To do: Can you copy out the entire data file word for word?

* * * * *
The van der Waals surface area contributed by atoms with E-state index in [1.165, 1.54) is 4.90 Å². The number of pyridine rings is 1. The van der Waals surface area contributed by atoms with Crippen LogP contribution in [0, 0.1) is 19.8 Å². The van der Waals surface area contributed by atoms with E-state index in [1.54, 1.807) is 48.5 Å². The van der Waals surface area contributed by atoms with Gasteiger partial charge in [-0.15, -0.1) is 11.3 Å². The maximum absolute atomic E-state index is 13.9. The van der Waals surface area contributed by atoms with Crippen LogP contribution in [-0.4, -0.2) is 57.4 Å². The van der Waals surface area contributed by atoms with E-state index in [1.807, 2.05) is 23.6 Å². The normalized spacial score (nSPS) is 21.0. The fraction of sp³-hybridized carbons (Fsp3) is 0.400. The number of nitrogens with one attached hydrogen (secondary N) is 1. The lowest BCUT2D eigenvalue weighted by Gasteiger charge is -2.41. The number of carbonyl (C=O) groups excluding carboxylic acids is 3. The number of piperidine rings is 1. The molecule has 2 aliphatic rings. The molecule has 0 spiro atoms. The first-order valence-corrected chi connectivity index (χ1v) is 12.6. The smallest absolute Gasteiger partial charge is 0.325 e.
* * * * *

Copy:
The van der Waals surface area contributed by atoms with E-state index in [1.165, 1.54) is 4.90 Å². The number of pyridine rings is 1. The van der Waals surface area contributed by atoms with Crippen LogP contribution in [0, 0.1) is 19.8 Å². The van der Waals surface area contributed by atoms with E-state index in [1.54, 1.807) is 48.5 Å². The van der Waals surface area contributed by atoms with Gasteiger partial charge in [-0.15, -0.1) is 11.3 Å². The maximum absolute atomic E-state index is 13.9. The van der Waals surface area contributed by atoms with Crippen LogP contribution in [-0.4, -0.2) is 57.4 Å². The van der Waals surface area contributed by atoms with E-state index in [1.807, 2.05) is 23.6 Å². The normalized spacial score (nSPS) is 21.0. The fraction of sp³-hybridized carbons (Fsp3) is 0.400. The number of nitrogens with one attached hydrogen (secondary N) is 1. The lowest BCUT2D eigenvalue weighted by Gasteiger charge is -2.41. The number of carbonyl (C=O) groups excluding carboxylic acids is 3. The number of piperidine rings is 1. The molecule has 2 aliphatic rings. The molecule has 0 spiro atoms. The first-order valence-corrected chi connectivity index (χ1v) is 12.6. The smallest absolute Gasteiger partial charge is 0.325 e.